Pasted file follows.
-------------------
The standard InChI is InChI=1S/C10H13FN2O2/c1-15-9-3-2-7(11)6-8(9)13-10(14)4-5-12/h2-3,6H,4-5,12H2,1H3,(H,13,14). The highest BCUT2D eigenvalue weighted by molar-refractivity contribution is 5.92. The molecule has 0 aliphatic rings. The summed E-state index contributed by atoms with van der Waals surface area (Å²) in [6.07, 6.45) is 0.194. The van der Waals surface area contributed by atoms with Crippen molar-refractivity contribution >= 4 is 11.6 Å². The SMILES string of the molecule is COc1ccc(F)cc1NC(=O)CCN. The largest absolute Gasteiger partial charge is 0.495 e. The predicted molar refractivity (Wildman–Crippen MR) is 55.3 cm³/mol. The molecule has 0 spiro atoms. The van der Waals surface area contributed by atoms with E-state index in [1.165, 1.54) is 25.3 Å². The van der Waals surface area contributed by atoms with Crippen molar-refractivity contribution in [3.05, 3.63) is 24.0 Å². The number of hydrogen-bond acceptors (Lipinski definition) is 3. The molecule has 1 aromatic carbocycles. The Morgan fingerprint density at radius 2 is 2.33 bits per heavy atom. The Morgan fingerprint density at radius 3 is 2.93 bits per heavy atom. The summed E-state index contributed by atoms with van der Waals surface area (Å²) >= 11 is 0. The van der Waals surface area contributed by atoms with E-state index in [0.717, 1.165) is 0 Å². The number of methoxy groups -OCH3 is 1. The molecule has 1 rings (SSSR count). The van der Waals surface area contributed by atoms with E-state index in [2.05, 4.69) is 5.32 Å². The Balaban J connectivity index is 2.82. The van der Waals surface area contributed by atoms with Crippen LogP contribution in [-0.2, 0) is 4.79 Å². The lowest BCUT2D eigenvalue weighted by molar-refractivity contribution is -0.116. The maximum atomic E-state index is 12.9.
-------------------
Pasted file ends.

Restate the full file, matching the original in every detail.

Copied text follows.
The standard InChI is InChI=1S/C10H13FN2O2/c1-15-9-3-2-7(11)6-8(9)13-10(14)4-5-12/h2-3,6H,4-5,12H2,1H3,(H,13,14). The highest BCUT2D eigenvalue weighted by molar-refractivity contribution is 5.92. The molecule has 0 aliphatic rings. The summed E-state index contributed by atoms with van der Waals surface area (Å²) in [6.07, 6.45) is 0.194. The van der Waals surface area contributed by atoms with Crippen molar-refractivity contribution >= 4 is 11.6 Å². The SMILES string of the molecule is COc1ccc(F)cc1NC(=O)CCN. The largest absolute Gasteiger partial charge is 0.495 e. The predicted molar refractivity (Wildman–Crippen MR) is 55.3 cm³/mol. The molecule has 0 spiro atoms. The van der Waals surface area contributed by atoms with E-state index in [1.165, 1.54) is 25.3 Å². The van der Waals surface area contributed by atoms with Crippen molar-refractivity contribution in [3.05, 3.63) is 24.0 Å². The number of hydrogen-bond acceptors (Lipinski definition) is 3. The molecule has 1 aromatic carbocycles. The Morgan fingerprint density at radius 2 is 2.33 bits per heavy atom. The Morgan fingerprint density at radius 3 is 2.93 bits per heavy atom. The summed E-state index contributed by atoms with van der Waals surface area (Å²) >= 11 is 0. The van der Waals surface area contributed by atoms with E-state index in [0.717, 1.165) is 0 Å². The number of methoxy groups -OCH3 is 1. The molecule has 1 rings (SSSR count). The van der Waals surface area contributed by atoms with E-state index in [2.05, 4.69) is 5.32 Å². The Balaban J connectivity index is 2.82. The van der Waals surface area contributed by atoms with Crippen LogP contribution in [-0.2, 0) is 4.79 Å². The lowest BCUT2D eigenvalue weighted by molar-refractivity contribution is -0.116. The maximum atomic E-state index is 12.9.